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Why Crime Is Up in Los Angeles

eye on the news

Why Crime Is Up in Los Angeles

The bad guys are taking risks while the good guys feel at-risk. July 10, 2015
California
Public safety

The Los Angeles Times reported this week that crime is on the rise in the City of Angels after a 12-year decline. “Crime surged across Los Angeles in the first six months of this year,” the story begins, “despite a campaign by the Los Angeles Police Department to place more officers on the streets and target certain types of offenses.” The only mystery about L.A.’s recent crime spike is why anyone finds it a mystery.

Civic leaders have been at pains to explain the reversal. Mayor Eric Garcetti and Police Chief Charlie Beck have blamed a rise in gang violence and homelessness, along with voter approval in November of Proposition 47, which made many “nonviolent” felonies into misdemeanors. All of these have contributed to the increase, but conspicuously missing from their list is a factor both Mayor Garcetti and Chief Beck are surely aware of but are unlikely to address, at least publicly: officer morale in the LAPD is abysmal.

The death of Michael Brown last year in Ferguson, Missouri, touched off a national wave of anti-police hysteria. This despite the fact that every investigative body that examined the case—including the U.S. Justice Department under Eric Holder—concluded that Darren Wilson, the police officer who tried to detain Brown and a companion as they walked down a Ferguson street, acted in self-defense and well within the law when he shot and killed Brown. Wilson was nonetheless hounded from his job and forced into hiding as the “Hands up, don’t shoot” myth was propagated in the media and exploited by the anti-police industry.

The message was not lost on LAPD officers, who came to realize that, like Wilson, they were just one controversial incident away from potential ruin. Two officers in Los Angeles are currently waiting to learn their fate after their involvement in a shooting that occurred just two days after Brown was killed. Though the incident was not as widely covered as the Brown shooting, the police killing of Ezell Ford, a 25-year-old black man, sparked protests in Los Angeles and brought calls for the involved officers to be fired and imprisoned. To his credit, Chief Beck defied the mob and ruled that the shooting was justified, as forensic evidence proved that Ford had tried to disarm one of the officers as they wrestled on a South Los Angeles sidewalk.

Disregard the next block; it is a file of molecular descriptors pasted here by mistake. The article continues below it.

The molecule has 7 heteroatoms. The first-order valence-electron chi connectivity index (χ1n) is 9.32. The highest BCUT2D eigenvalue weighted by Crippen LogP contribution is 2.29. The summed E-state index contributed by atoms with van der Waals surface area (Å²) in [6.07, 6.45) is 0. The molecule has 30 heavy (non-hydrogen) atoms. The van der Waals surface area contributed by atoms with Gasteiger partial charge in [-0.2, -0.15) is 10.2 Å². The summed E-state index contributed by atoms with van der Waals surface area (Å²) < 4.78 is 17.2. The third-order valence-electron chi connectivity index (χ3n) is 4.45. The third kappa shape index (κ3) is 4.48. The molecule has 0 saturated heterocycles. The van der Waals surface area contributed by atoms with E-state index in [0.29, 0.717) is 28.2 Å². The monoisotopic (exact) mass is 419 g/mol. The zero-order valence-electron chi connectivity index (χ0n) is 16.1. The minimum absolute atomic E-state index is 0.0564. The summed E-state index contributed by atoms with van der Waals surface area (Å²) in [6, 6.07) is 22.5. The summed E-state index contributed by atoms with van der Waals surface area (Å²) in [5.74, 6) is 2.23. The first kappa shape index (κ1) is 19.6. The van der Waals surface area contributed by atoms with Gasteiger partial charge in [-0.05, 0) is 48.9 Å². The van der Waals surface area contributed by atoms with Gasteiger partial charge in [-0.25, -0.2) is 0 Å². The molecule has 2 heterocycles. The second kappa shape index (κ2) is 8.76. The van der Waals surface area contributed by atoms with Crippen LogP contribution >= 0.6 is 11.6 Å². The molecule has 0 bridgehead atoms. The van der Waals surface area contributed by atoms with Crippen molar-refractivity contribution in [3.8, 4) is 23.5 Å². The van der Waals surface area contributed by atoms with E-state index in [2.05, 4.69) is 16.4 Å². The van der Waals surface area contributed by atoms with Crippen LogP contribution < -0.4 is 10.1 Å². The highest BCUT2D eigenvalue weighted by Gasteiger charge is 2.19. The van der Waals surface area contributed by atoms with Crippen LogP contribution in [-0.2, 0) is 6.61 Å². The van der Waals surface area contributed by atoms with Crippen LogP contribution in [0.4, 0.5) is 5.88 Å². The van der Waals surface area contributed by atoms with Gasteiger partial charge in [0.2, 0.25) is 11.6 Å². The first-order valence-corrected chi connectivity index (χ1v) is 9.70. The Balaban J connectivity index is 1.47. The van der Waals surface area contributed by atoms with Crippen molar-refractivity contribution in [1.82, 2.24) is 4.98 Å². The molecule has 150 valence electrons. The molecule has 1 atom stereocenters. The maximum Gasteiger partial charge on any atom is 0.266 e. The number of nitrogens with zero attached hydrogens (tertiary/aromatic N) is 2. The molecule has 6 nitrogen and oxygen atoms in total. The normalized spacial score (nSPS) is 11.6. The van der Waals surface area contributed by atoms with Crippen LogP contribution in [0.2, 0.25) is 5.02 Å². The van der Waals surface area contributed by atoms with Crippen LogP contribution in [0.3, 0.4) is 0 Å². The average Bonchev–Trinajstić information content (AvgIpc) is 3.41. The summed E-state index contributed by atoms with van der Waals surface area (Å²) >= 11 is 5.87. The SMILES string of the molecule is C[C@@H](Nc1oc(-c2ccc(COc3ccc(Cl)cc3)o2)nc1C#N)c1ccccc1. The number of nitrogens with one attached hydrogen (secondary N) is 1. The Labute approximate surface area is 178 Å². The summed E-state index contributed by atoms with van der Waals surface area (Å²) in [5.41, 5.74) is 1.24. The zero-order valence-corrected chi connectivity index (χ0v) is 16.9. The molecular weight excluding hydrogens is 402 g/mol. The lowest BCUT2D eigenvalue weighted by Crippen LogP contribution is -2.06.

But the laws governing the LAPD are such that the chief doesn’t have the last word on shootings. All he can do is make a recommendation to the five-member police commission—all mayoral appointees—and they come to their own conclusions. In a ruling that was stunning for its legal distortions and intellectual contortions, the commission ruled that one of the officers was justified in shooting Ford but the other was not. And now, almost a year after the incident, both officers are still awaiting a decision by the Los Angeles County district attorney on whether they will face criminal charges.

The rise in crime is easily explainable if you proceed from the assumption that police officers and criminals are rational actors who constantly evaluate the risk-reward ratio of any decisions they make. For the criminals of Los Angeles, a good deal of risk has been removed from their calculations, especially now that so many felony property- and drug-related crimes are misdemeanors and the state’s 2011 “realignment” law has achieved its intended goal of easing overcrowding in the state’s prisons. The result has been fewer criminals behind bars and more on the streets without much in the way of a deterrent under the law.

And not only do L.A.’s criminals face lesser penalties if they are arrested, they know that the city’s police officers are less inclined to arrest them in the first place. For the police officers’ part, they’ve seen only an increase in the risks they face. And in this I’m not referring to the risks to their mortal hides posed by some knife- or gun-wielding thug. Police officers, at least those who choose to work the streets, prepare themselves physically and mentally for these challenges. But while a police officer may keep himself physically fit and practice his marksmanship, there is no amount of training that can prepare him for the dangers that emanate from City Hall, the district attorney’s office, or the Justice Department if he should become involved in some controversial incident that has the mob calling for his head on a pike.

Until Mayor Garcetti and Chief Beck are prepared to defend their police officers from the mob, expect crime in Los Angeles to continue to rise.

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